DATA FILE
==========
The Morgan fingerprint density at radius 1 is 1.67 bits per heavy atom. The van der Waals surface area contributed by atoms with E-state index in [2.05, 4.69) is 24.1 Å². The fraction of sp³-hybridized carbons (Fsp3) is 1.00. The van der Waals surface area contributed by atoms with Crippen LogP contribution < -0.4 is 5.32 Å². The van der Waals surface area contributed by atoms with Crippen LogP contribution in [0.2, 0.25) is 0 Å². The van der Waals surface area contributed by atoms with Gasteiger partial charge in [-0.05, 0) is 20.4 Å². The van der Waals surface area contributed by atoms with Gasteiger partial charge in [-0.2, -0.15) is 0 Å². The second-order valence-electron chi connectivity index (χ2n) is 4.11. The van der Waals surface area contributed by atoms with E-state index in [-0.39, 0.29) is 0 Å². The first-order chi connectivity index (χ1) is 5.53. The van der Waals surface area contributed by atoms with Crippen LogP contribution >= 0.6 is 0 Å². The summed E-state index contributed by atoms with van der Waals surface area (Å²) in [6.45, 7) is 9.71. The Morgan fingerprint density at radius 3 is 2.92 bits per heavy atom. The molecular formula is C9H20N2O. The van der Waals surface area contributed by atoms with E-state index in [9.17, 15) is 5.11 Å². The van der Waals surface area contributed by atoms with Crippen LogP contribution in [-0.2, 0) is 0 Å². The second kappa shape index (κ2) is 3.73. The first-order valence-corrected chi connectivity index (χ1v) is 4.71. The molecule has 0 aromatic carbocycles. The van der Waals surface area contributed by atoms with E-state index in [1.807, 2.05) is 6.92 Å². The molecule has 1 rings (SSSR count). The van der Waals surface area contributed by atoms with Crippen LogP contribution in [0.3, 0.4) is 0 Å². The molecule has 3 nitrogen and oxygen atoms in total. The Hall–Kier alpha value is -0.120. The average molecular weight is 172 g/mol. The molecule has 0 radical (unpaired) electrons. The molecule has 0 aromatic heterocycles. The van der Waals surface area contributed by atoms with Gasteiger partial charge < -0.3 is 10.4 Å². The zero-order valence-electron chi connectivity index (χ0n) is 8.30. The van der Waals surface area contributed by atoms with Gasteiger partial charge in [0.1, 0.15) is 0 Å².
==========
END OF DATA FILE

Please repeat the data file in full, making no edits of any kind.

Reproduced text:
The Morgan fingerprint density at radius 1 is 1.67 bits per heavy atom. The van der Waals surface area contributed by atoms with E-state index in [2.05, 4.69) is 24.1 Å². The fraction of sp³-hybridized carbons (Fsp3) is 1.00. The van der Waals surface area contributed by atoms with Crippen LogP contribution < -0.4 is 5.32 Å². The van der Waals surface area contributed by atoms with Crippen LogP contribution in [0.2, 0.25) is 0 Å². The van der Waals surface area contributed by atoms with Gasteiger partial charge in [-0.05, 0) is 20.4 Å². The van der Waals surface area contributed by atoms with Gasteiger partial charge in [-0.2, -0.15) is 0 Å². The second-order valence-electron chi connectivity index (χ2n) is 4.11. The van der Waals surface area contributed by atoms with E-state index in [-0.39, 0.29) is 0 Å². The first-order chi connectivity index (χ1) is 5.53. The van der Waals surface area contributed by atoms with Crippen LogP contribution >= 0.6 is 0 Å². The summed E-state index contributed by atoms with van der Waals surface area (Å²) in [6.45, 7) is 9.71. The Morgan fingerprint density at radius 3 is 2.92 bits per heavy atom. The molecular formula is C9H20N2O. The van der Waals surface area contributed by atoms with E-state index in [9.17, 15) is 5.11 Å². The van der Waals surface area contributed by atoms with Crippen LogP contribution in [-0.2, 0) is 0 Å². The second kappa shape index (κ2) is 3.73. The first-order valence-corrected chi connectivity index (χ1v) is 4.71. The molecule has 0 aromatic carbocycles. The van der Waals surface area contributed by atoms with E-state index in [1.807, 2.05) is 6.92 Å². The molecule has 1 rings (SSSR count). The van der Waals surface area contributed by atoms with Crippen LogP contribution in [0.3, 0.4) is 0 Å². The molecule has 3 nitrogen and oxygen atoms in total. The Hall–Kier alpha value is -0.120. The average molecular weight is 172 g/mol. The molecule has 0 radical (unpaired) electrons. The molecule has 0 aromatic heterocycles. The van der Waals surface area contributed by atoms with Gasteiger partial charge < -0.3 is 10.4 Å². The zero-order valence-electron chi connectivity index (χ0n) is 8.30. The van der Waals surface area contributed by atoms with Gasteiger partial charge in [0.1, 0.15) is 0 Å².